Vaco releases its Latest Talent Pulse Report

The Q2 report indicates reduced confidence levels in job security, financial status and career advancement – all evidence of continued economic uncertainty and a competitive labor market.

The second quarterly Vaco Talent Pulse Report of 2024, released by Vaco, a leading global talent solutions firm, revealed that job seekers and employees are experiencing increased struggles with confidence levels across all three areas surveyed: job security, financial status and career advancement.

In particular, the report highlights a notable dip in confidence levels regarding respondents’ ability to secure and retain employment: 35% reported feeling extremely confident in their job search in Q2, as compared to 43% of respondents in Q1 – a drop of eight points in one quarter. Confidence in ability to improve their financial situation only saw a one-point decline, from 45% who felt extremely confident in Q1 to 44% in Q2, which may be indicative of the resilience of current job seekers.

“Today’s job market presents a complex landscape shaped by economic flux, wavering empoyment numbers and heightened competition – all of which have a direct impact on the mindset of current employees and job seekers,” said Kyle Allen, Vaco Executive Vice President of Sales & Recruiting. “Companies are being increasingly strategic about their hiring which, in some cases, includes outsourcing roles and departments. This is resulting in people having a harder time finding jobs and is undoubtedly impacting confidence levels. Savvy job seekers need to be proactive, adaptable and well-prepared at every turn of the hiring process, using a multi-faceted approach that includes working with a reputable recruiting firm, continuing to develop marketable skills and exploring all avenues of their professional network.”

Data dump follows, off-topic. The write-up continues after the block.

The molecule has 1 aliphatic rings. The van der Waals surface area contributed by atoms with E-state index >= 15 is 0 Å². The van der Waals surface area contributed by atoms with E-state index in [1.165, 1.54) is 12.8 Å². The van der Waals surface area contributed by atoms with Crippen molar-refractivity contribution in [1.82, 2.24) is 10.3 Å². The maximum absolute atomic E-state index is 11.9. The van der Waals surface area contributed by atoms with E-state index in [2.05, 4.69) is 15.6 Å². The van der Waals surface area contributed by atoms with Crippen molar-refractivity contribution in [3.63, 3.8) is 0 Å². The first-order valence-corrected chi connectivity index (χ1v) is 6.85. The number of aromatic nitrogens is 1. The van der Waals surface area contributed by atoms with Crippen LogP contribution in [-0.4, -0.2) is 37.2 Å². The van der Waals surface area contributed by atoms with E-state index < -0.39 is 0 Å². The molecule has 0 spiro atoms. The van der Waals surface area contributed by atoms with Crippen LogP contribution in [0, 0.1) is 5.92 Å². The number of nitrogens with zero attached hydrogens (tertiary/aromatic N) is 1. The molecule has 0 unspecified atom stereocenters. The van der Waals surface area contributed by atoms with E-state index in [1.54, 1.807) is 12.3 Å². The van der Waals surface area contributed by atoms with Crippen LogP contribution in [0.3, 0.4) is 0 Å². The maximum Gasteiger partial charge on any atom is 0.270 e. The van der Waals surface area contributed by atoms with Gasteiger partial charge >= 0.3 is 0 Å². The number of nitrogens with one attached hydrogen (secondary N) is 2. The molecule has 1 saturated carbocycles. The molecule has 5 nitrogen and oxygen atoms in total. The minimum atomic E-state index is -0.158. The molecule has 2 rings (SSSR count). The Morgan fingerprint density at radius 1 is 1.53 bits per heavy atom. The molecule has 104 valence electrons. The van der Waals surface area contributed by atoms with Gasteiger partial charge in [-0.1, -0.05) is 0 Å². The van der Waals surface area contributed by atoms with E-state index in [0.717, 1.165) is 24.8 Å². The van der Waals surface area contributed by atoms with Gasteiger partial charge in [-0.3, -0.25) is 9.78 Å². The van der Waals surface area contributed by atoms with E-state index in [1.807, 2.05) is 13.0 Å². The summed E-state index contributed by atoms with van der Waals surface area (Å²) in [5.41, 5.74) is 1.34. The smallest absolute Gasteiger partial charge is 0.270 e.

Key findings from the Q2 2024 Vaco Talent Pulse Report include:

  • Job Security: The percentage of respondents who were extremely confident in their ability to obtain and hold a job dropped by eight points to 35% in Q2, coupled with an increase in the number of respondents who expressed they are not confident in this area – up six points from 27% in Q1 to 33% in Q2.
  • Financial Status: Confidence in one’s ability to improve their financial situation in the next six months decreased minimally in Q2, down one point in both the extremely confident (44%) and somewhat confident (30%) responses.
  • Career Advancement: Confidence in career advancement also declined, with 50% indicating extreme confidence in Q1, as compared to 45% in Q2 – a five-point drop. On the flipside, 20% of Q1 respondents claimed they were not confident in their ability to advance in their career in the next year, which jumped to 24% in Q2.

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